Once the probability density functions that represent the basic random variables of design life 𝑓 𝑅 𝑟 and service life 𝑓 𝑆 𝑠 have been obtained, as previously set forth, it is possible to define the random variable that describes the performance function 𝑓 𝑍 𝑧 , defined through Equation 2. Thereby, by replacing the Equations that describe the design life 𝑓 𝑅 𝑟 and the service life 𝑓 𝑆 𝑠 in Equation 2, we find the following:

Where 𝑆𝑁 is the structural number (in); 𝑃 𝑖 is the initial serviceability; 𝑃 𝑓 is the final serviceability; 𝑀 𝑅 is the resilient modulus (lb/in^{2}); and ∆RI s , ∆RI c , ∆RI r , ∆RI e are the components of the roughness models explained in the previous section (m/km).

If Equation 10 becomes equal to zero, the equation that describes the limit state design is defined. A specialized software is needed to perform the reliability analysis, based on the calculation of the Hasofer-Lind’s reliability index ( 𝛽 𝐻𝐿 ), due to the complexity of the numerical analysis of the limit state function.

2.5. Estimation of the Reliability Index

The PDF of the design life 𝑓 𝑅 𝑟 and service life 𝑓 𝑆 𝑠 , are statistically uncorrelated variables and some of them have non-normal independent variables; therefore, it is necessary to use the Rosenblatt transformation to convert them into equivalent normal variables. Afterwards, the First-Order Reliability Method (FORM) can be used with specialized software to estimate the reliability index ( 𝛽 ??𝐿 ).

Case study: Roads in the Chilean network

The methodology mentioned above was applied on the Chilean secondary road network. The basic random functions were constructed with the Monte Carlo simulation, where the AASHTO-93 design method corresponded to the pavement design life and the deterioration model to the pavement service life. With the basic random functions defined, the performance function was found, through which a reliability analysis was performed, providing the reliability of the design for each set of roads studied.

Experimental Design

The experimental design arranges the test section samples considering three independent variables (climate, traffic and structural number) and three statistically defined levels for each one of them (high, medium and low). The factorial matrix had 27 cells (Table 2).

Each road group was identified by three letters. The first letter representing the road group’s geographical area of Chile: north (N), which is a dry and desert area; center (C), which has mild climate conditions; and south (S), the cold and rainy area of Chile. The second two letters represents the traffic level: low (LT), medium (MT) or high (HT). The next two letters represents the structural number level: low (LS), medium (MS) or high (HS). For example, NHTLS represents a road located in the North, with High Traffic and Low Structural number.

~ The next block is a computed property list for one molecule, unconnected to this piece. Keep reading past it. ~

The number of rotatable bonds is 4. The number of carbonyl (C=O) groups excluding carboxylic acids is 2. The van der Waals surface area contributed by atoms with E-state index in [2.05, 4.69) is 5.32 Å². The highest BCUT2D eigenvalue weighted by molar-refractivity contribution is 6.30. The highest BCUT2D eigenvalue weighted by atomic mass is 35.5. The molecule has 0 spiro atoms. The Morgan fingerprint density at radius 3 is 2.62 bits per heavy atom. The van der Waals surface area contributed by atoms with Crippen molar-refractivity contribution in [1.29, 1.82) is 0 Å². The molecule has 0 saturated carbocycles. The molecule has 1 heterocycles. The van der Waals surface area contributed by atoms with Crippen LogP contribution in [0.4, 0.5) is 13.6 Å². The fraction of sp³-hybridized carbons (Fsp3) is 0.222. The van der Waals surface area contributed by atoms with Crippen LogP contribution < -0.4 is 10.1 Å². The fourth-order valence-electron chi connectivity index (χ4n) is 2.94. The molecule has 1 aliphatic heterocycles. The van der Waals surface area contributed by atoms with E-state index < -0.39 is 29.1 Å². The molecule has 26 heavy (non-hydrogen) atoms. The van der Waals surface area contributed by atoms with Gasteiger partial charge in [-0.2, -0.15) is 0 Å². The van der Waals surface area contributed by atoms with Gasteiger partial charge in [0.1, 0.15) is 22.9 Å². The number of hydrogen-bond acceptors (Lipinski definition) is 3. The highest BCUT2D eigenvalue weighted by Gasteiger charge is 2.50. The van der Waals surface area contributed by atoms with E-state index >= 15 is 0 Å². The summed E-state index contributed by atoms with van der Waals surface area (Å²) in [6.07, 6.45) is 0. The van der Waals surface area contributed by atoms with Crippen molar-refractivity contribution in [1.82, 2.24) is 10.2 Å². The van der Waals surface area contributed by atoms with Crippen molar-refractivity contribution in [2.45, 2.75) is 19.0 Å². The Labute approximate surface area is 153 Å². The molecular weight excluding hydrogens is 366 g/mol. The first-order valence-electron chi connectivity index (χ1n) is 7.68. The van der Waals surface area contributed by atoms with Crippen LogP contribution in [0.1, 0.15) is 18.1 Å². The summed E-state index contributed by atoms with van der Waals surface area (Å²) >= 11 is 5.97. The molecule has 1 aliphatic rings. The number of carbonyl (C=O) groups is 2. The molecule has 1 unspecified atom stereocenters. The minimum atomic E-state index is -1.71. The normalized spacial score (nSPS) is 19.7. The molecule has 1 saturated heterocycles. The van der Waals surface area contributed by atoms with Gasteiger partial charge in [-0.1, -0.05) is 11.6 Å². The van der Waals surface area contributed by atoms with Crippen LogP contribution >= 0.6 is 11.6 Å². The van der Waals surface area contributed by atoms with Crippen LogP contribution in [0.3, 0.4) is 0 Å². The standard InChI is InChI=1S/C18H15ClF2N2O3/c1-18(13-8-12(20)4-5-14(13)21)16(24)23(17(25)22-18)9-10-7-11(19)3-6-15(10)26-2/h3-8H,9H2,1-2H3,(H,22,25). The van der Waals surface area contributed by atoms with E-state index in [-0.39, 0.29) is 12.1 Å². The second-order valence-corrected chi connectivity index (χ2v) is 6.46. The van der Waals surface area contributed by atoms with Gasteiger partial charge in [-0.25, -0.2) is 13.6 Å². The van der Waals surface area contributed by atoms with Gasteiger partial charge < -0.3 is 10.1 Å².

Input Data

Once the factorial matrix was defined, the objective was to find the greatest number of roads for each cell, with the purpose of obtaining higher result representativeness. Then, it was necessary to find roads constructed with flexible pavement without interventions, located in a specific climate zone and also with data of transit, structural number and resilient modulus. Additionally, they should have different ages, so that they could describe the deterioration curve in detail. The main data source was obtained from a database provided by the Ministry of Public Works of Chile (Citation) developed with field data, according to which it was possible to select information of 67 roads for 14 of the 27 cells of the factorial matrix.

Performance Functions Estimation

The data inventory of each test section was classified as variables, parameters, calibration factors and coefficients. The input variables of both models were represented as random variables by fitting a probability density function to each variable using the data taken from the database provided by the Ministry of Public Works of Chile. The values used for the parameters, calibration factors and coefficients were those recommended by the AASHTO-93 design guide in the case of 𝑓 𝑅 𝑟 , and by ^{Morosiuk (1999}) in the case of 𝑓 𝑆 𝑠 . All PDF representing the random variables, parameters, calibration factors and coefficients, can be seen in ^{Rodríguez (2014}).

In order to calculate the PDF that characterized the basic random variables of design life and service life, a simulation model was performed using the Monte Carlo method. The basic random functions that describe the design life can be found in ^{Rodríguez et al. (2016}), and the basic random functions that describe the service life can be observed in Table 3.